John Mitchell isn’t going to win many fastest skater races. He’s not going to win many fastest shot competitions. He isn’t likely to win many trick-shot contests, though his insurance goal Sunday night defied that premise.
But the Connecticut Whale’s veteran center can play five-on-five. He can play well down low on the power play. He can kill penalties. He can win face-offs in key situations.
In simplest terms, John Mitchell is a pro’s pro.
Mitchell proved that again in the Whale’s 3-1 “must win” over Portland at the XL Center, cutting the Pirates’ lead to 2-1 in the Atlantic Division best-of-seven semifinal series. Game 4 is Tuesday night at 7 at the XL Center, and there will be at least a Game 5 on Thursday night at the Cumberland County Civic Center in Portland, Maine.
“I’ve been doing well on the penalty kill and face-offs and stuff like that,” said Mitchell, 25, acquired Feb. 28 from the Toronto Maple Leafs for a seventh-round pick in 2012 two days after the New York Rangers dealt center Tim Kennedy and a third-round pick in June to the Florida Panthers for defenseman Bryan McCabe. “I don’t want to jinx anything, but G (coach Ken Gernander) puts me out there for a reason, and I try and do the best I can with what I can do.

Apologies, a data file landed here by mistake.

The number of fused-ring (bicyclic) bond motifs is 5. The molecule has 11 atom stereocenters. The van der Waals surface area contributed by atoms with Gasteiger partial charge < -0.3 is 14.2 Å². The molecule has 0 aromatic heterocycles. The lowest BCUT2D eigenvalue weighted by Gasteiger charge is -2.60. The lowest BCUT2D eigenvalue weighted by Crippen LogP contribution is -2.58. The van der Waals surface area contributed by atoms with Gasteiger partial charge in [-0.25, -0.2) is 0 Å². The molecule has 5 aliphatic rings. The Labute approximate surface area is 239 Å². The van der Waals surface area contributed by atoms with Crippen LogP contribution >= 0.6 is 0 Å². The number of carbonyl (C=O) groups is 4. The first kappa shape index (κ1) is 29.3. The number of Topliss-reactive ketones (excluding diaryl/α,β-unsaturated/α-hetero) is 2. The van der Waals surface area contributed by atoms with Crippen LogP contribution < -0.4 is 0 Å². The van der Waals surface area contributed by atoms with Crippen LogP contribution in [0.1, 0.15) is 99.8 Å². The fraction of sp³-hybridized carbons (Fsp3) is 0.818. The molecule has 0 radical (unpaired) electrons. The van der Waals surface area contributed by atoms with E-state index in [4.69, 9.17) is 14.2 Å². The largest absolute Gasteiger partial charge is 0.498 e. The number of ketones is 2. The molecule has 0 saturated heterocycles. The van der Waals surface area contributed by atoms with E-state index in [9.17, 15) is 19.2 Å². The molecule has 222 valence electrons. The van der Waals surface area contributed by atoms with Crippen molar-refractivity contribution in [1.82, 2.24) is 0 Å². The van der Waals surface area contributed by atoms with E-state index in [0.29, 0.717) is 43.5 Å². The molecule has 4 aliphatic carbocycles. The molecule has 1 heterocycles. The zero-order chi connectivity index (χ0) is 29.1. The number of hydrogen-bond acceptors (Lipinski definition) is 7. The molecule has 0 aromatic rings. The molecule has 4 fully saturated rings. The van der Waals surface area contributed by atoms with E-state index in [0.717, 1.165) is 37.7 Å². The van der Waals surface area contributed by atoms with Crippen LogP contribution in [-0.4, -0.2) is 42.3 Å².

“I credit my wingers and defensemen coming in and helping me out on face-offs and either chipping the puck back to the defense or when it is on the penalty kill, we’re for the most part getting it out. Sometimes we’re not, but for the most part we’re getting it out.”
With Mitchell winning several key draws, especially during a 5-on-3 against in the third period, the Whale was 8-for-8 on the penalty kill after going 7-for-7 in a 3-2 overtime loss Saturday night. The Whale is 18-for-20 (90 percent) on the penalty kill in the series after ending the regular season 32-for-45 (71.1 percent) while losing six of their last eight games. Not surprisingly, Mitchell missed five games with a foot injury, was a healthy scratch in a sixth and scored a goal in each of the other two.
“He has been doing a lot of things for us, and when he was out, it kind of changed the look of things,” Gernander said. “He’s a solid, two-way American Hockey League center, takes draws and is a big body (6-foot-1, 195 pounds) so he can defend against bigger players but is skilled enough to play the top lines. He does a lot of things and is a pretty important part of our team.”
To try to reduce the wear and tear on veteran players such as Mitchell, Kris Newbury, Brodie Dupont, Dale Weise and Ryan Garlock, Gernander has been using young penalty killers such as Francis Lemieux and Carl Hagelin, who signed an amateur tryout contract last week after helping the University of Michigan reach the Frozen Four final.
Mitchell, a fifth-round pick of the Maple Leafs in 2005, and veteran defenseman Wade Redden, another tower of strength again Sunday, helped set up Derek Couture’s winning goal with 3:37 left in the second period. Then Mitchell corralled a Weise shot that deflected off Pirates defenseman Dennis Persson, a Sunday addition from the parent Buffalo Sabres, and fired a bad-angle shot that went through goalie David Leggio’s legs for the clinching goal 9:22 into the third period.